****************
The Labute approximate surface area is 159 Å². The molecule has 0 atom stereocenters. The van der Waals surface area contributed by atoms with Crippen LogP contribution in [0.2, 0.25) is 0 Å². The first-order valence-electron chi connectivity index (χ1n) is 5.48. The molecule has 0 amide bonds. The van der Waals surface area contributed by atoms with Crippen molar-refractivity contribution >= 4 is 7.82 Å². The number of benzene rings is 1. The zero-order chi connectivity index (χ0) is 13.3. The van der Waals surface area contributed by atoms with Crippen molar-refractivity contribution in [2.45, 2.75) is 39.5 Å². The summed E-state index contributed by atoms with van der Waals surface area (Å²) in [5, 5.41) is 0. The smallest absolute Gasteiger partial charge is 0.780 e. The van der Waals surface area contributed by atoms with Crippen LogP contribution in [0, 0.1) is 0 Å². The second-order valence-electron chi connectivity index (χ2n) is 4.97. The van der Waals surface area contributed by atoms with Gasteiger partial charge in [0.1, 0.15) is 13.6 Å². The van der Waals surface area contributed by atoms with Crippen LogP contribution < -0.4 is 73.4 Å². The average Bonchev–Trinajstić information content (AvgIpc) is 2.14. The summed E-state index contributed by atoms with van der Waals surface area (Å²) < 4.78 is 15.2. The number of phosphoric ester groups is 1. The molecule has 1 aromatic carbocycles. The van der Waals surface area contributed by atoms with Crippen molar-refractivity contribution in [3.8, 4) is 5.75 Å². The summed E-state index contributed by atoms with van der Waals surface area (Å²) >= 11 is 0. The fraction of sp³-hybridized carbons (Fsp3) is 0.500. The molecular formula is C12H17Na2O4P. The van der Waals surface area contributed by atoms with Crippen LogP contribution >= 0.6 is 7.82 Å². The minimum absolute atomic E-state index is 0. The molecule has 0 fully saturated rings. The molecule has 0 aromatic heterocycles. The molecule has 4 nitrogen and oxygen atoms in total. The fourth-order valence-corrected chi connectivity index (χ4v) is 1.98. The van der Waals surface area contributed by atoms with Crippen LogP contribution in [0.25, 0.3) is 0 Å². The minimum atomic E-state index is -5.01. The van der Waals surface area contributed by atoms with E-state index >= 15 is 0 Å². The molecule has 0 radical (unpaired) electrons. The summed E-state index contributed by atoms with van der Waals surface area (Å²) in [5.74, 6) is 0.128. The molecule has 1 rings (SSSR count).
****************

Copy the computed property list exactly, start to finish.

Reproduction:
The Labute approximate surface area is 159 Å². The molecule has 0 atom stereocenters. The van der Waals surface area contributed by atoms with Crippen LogP contribution in [0.2, 0.25) is 0 Å². The first-order valence-electron chi connectivity index (χ1n) is 5.48. The molecule has 0 amide bonds. The van der Waals surface area contributed by atoms with Crippen molar-refractivity contribution >= 4 is 7.82 Å². The number of benzene rings is 1. The zero-order chi connectivity index (χ0) is 13.3. The van der Waals surface area contributed by atoms with Crippen molar-refractivity contribution in [2.45, 2.75) is 39.5 Å². The summed E-state index contributed by atoms with van der Waals surface area (Å²) in [5, 5.41) is 0. The smallest absolute Gasteiger partial charge is 0.780 e. The van der Waals surface area contributed by atoms with Crippen LogP contribution in [0, 0.1) is 0 Å². The second-order valence-electron chi connectivity index (χ2n) is 4.97. The van der Waals surface area contributed by atoms with Gasteiger partial charge in [0.1, 0.15) is 13.6 Å². The van der Waals surface area contributed by atoms with Crippen LogP contribution < -0.4 is 73.4 Å². The average Bonchev–Trinajstić information content (AvgIpc) is 2.14. The summed E-state index contributed by atoms with van der Waals surface area (Å²) < 4.78 is 15.2. The number of phosphoric ester groups is 1. The molecule has 1 aromatic carbocycles. The van der Waals surface area contributed by atoms with Crippen molar-refractivity contribution in [3.8, 4) is 5.75 Å². The summed E-state index contributed by atoms with van der Waals surface area (Å²) >= 11 is 0. The fraction of sp³-hybridized carbons (Fsp3) is 0.500. The molecular formula is C12H17Na2O4P. The van der Waals surface area contributed by atoms with Crippen LogP contribution >= 0.6 is 7.82 Å². The minimum absolute atomic E-state index is 0. The molecule has 0 fully saturated rings. The molecule has 0 aromatic heterocycles. The molecule has 4 nitrogen and oxygen atoms in total. The fourth-order valence-corrected chi connectivity index (χ4v) is 1.98. The van der Waals surface area contributed by atoms with Crippen LogP contribution in [0.25, 0.3) is 0 Å². The minimum atomic E-state index is -5.01. The van der Waals surface area contributed by atoms with E-state index >= 15 is 0 Å². The molecule has 0 radical (unpaired) electrons. The summed E-state index contributed by atoms with van der Waals surface area (Å²) in [5.74, 6) is 0.128. The molecule has 1 rings (SSSR count).